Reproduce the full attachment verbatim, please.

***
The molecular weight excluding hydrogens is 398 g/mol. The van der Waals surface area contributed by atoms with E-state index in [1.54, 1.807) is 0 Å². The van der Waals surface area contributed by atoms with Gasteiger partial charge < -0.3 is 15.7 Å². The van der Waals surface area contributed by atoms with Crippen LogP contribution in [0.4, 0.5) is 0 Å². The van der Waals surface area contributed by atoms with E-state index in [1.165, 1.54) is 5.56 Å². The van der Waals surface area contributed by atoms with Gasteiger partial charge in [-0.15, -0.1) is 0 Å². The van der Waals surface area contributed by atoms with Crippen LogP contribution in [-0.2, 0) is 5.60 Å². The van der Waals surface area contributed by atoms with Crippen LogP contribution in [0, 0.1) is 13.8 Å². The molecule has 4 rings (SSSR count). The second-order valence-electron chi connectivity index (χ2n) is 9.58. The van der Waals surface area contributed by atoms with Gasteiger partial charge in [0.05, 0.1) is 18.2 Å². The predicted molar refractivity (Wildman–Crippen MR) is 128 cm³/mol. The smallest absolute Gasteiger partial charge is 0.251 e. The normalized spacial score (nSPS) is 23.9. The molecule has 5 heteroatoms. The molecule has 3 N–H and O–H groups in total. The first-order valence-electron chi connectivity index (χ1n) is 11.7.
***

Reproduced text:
The molecular weight excluding hydrogens is 398 g/mol. The van der Waals surface area contributed by atoms with E-state index in [1.54, 1.807) is 0 Å². The van der Waals surface area contributed by atoms with Gasteiger partial charge < -0.3 is 15.7 Å². The van der Waals surface area contributed by atoms with Crippen LogP contribution in [0.4, 0.5) is 0 Å². The van der Waals surface area contributed by atoms with E-state index in [1.165, 1.54) is 5.56 Å². The van der Waals surface area contributed by atoms with Gasteiger partial charge in [-0.15, -0.1) is 0 Å². The van der Waals surface area contributed by atoms with Crippen LogP contribution in [-0.2, 0) is 5.60 Å². The van der Waals surface area contributed by atoms with Crippen LogP contribution in [0, 0.1) is 13.8 Å². The molecule has 4 rings (SSSR count). The second-order valence-electron chi connectivity index (χ2n) is 9.58. The van der Waals surface area contributed by atoms with Gasteiger partial charge in [0.05, 0.1) is 18.2 Å². The predicted molar refractivity (Wildman–Crippen MR) is 128 cm³/mol. The smallest absolute Gasteiger partial charge is 0.251 e. The normalized spacial score (nSPS) is 23.9. The molecule has 5 heteroatoms. The molecule has 3 N–H and O–H groups in total. The first-order valence-electron chi connectivity index (χ1n) is 11.7.